One of the great challenges to our humanity is acknowledging and overcoming our natural tendency to think less of and discriminate against people who are different from us racially, ethnically, religiously, or ideologically.
Despite persistent rhetoric about prizing diversity, political debates often reflect disdain and contempt for those we disagree with, and prejudices of all sorts are more readily stated. Indeed, there are disturbing signs that anti-Muslim, anti-Semitic, and anti-Catholic attitudes are rising throughout the world.
James Patrick Kinney wrote the following poem, “The Cold Within,” to remind us of what’s at stake:
Six humans trapped by happenstance,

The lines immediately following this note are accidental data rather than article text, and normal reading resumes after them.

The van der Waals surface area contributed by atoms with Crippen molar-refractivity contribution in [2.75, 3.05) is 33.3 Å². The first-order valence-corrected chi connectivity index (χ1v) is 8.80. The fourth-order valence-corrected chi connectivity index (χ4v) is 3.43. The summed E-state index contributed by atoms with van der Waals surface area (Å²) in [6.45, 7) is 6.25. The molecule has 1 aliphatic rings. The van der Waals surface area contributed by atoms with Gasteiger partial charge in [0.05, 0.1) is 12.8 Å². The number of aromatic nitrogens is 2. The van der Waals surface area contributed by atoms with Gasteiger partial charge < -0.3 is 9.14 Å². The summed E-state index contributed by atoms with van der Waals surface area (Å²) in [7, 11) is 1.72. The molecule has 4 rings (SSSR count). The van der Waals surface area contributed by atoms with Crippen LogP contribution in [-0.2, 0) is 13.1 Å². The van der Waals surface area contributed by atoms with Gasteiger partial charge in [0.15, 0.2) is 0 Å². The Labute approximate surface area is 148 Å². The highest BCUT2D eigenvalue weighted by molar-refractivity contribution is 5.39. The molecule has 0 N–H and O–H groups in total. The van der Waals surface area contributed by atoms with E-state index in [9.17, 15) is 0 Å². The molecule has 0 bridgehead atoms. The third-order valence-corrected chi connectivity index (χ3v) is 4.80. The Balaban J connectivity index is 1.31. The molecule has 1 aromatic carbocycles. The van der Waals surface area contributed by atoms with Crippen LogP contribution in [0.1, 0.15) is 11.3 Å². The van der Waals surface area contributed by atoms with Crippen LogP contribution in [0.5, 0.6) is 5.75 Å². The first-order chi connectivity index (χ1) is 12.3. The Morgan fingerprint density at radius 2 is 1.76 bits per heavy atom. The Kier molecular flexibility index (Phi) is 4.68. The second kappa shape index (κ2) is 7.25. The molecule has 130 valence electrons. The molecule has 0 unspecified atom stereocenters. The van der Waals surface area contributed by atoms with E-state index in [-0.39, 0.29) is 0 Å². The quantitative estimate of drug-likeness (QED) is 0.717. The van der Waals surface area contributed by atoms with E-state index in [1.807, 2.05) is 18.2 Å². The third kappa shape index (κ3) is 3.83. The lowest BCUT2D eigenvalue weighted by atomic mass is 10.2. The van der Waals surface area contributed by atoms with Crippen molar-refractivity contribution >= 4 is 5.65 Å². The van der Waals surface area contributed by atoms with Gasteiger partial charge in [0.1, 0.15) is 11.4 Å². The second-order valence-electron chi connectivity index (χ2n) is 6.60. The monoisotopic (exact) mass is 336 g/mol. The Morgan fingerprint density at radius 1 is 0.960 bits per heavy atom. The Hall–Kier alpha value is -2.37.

In black and bitter cold.
Each one possessed a stick of wood,
Or so the story’s told.
Their dying fire in need of logs,
The first woman held hers back,
For on the faces around the fire,
She noticed one was black.
The next man looking ’cross the way
Saw one not of his church,
And couldn’t bring himself to give
The fire his stick of birch.
The third one sat in tattered clothes;
He gave his coat a hitch.
Why should his log be put to use
To warm the idle rich?
The rich man just sat back and thought
Of the wealth he had in store,
And how to keep what he had earned
From the lazy, shiftless poor.
The black man’s face bespoke revenge
As the fire passed from his sight,
For all he saw in his stick of wood
Was a chance to spite the white.
And the last man of this forlorn group
Did naught, except for gain.
Giving only to those who gave,
Was how he played the game.
The logs held tight in death’s still hands
Was proof of human sin.
They didn’t die from the cold without.
They died from the cold within.
This is Michael Josephson reminding you that character counts.